Game Theory Nash Equilibrium

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Definition: Game Theory Nash Equilibrium

Nash Equilibrium is the situation in a game in which a player cannot affect the result of the game for himself/herself by changing his/her strategies if the other players do not change their strategies. The strategies and payoffs in such a case are referred to be in Nash Equilibrium.

For example, consider a game with the following payoffs, where the values in the brackets indicate ( payoff for B, payoff for A) for that corresponding strategy.











In this game, if player B plays strategy B1, then it will be profitable for player A to play strategy A1. In case, B plays strategy B2, it would be still be profitable for A to play strategy A1. Similarly for player B it will be profitable to play strategy B1 always. Thus even if the strategies of A and B are revealed to each other, the knowledge would not let them to change their decision, and the final decision made would be (A1, B1). This game is said to be in Nash equilibrium.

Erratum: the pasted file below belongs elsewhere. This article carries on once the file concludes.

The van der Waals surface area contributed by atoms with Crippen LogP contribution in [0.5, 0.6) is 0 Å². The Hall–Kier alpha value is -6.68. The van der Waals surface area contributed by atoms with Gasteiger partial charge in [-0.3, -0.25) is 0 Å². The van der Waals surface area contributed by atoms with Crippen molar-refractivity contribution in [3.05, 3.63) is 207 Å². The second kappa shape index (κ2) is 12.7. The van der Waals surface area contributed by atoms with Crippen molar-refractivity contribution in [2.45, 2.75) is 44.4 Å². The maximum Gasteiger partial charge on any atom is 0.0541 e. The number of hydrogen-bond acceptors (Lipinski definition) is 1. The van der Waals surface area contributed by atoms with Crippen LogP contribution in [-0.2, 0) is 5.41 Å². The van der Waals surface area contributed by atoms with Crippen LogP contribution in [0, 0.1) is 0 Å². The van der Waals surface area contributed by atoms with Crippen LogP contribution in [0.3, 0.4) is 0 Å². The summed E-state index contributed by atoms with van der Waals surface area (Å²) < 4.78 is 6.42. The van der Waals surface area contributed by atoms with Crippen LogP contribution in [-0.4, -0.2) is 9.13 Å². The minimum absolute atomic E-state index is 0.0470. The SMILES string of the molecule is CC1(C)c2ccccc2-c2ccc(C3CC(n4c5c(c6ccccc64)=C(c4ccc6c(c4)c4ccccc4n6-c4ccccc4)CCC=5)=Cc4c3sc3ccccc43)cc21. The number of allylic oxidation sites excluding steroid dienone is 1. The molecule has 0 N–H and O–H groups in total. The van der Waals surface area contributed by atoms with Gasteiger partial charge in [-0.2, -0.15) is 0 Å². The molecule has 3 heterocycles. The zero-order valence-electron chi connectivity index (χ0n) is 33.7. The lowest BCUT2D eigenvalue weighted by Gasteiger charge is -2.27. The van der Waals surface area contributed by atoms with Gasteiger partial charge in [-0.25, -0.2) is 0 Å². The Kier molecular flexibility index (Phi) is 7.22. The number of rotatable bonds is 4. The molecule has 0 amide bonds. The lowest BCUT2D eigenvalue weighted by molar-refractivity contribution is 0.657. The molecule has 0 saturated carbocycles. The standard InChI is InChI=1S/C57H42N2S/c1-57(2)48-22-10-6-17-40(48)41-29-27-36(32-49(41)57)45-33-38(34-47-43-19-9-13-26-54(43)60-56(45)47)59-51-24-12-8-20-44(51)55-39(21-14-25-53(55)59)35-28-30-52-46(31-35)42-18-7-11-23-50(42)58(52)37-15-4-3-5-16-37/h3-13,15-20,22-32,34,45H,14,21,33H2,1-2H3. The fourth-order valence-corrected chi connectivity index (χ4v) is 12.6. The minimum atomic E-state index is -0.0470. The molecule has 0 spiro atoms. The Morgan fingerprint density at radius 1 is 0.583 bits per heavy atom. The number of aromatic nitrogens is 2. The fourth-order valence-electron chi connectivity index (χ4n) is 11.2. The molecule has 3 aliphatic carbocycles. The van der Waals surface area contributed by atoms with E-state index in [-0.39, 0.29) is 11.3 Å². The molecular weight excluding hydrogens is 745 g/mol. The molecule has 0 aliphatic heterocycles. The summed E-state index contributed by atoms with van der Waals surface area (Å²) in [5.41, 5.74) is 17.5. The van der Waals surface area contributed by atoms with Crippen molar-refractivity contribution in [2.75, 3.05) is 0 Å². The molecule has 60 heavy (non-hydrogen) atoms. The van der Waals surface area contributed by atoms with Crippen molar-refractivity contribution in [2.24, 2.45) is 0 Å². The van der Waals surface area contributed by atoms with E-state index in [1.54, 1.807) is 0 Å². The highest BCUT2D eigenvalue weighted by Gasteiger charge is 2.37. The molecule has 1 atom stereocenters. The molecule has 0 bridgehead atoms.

Hence, this concludes the definition of Game Theory Nash Equilibrium along with its overview.

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